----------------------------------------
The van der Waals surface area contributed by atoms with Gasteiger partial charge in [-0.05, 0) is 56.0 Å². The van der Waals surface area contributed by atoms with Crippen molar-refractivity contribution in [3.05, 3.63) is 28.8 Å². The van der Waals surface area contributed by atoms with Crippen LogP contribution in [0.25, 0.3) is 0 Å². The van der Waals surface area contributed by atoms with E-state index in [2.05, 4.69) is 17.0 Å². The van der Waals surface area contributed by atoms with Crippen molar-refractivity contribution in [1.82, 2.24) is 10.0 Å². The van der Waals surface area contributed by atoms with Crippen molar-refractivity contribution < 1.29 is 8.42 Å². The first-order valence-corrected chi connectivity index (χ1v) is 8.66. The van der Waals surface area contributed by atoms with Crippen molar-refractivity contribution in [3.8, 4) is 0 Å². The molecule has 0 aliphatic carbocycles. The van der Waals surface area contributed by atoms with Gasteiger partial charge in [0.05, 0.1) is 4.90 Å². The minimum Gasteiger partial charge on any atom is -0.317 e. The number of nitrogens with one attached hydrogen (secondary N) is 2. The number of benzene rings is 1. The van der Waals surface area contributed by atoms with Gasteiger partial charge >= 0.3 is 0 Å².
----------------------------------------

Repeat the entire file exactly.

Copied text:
The van der Waals surface area contributed by atoms with Gasteiger partial charge in [-0.05, 0) is 56.0 Å². The van der Waals surface area contributed by atoms with Crippen molar-refractivity contribution in [3.05, 3.63) is 28.8 Å². The van der Waals surface area contributed by atoms with Crippen LogP contribution in [0.25, 0.3) is 0 Å². The van der Waals surface area contributed by atoms with E-state index in [2.05, 4.69) is 17.0 Å². The van der Waals surface area contributed by atoms with Crippen molar-refractivity contribution in [1.82, 2.24) is 10.0 Å². The van der Waals surface area contributed by atoms with Crippen molar-refractivity contribution < 1.29 is 8.42 Å². The first-order valence-corrected chi connectivity index (χ1v) is 8.66. The van der Waals surface area contributed by atoms with Crippen molar-refractivity contribution in [3.8, 4) is 0 Å². The molecule has 0 aliphatic carbocycles. The van der Waals surface area contributed by atoms with Gasteiger partial charge in [0.05, 0.1) is 4.90 Å². The minimum Gasteiger partial charge on any atom is -0.317 e. The number of nitrogens with one attached hydrogen (secondary N) is 2. The number of benzene rings is 1. The van der Waals surface area contributed by atoms with Gasteiger partial charge >= 0.3 is 0 Å².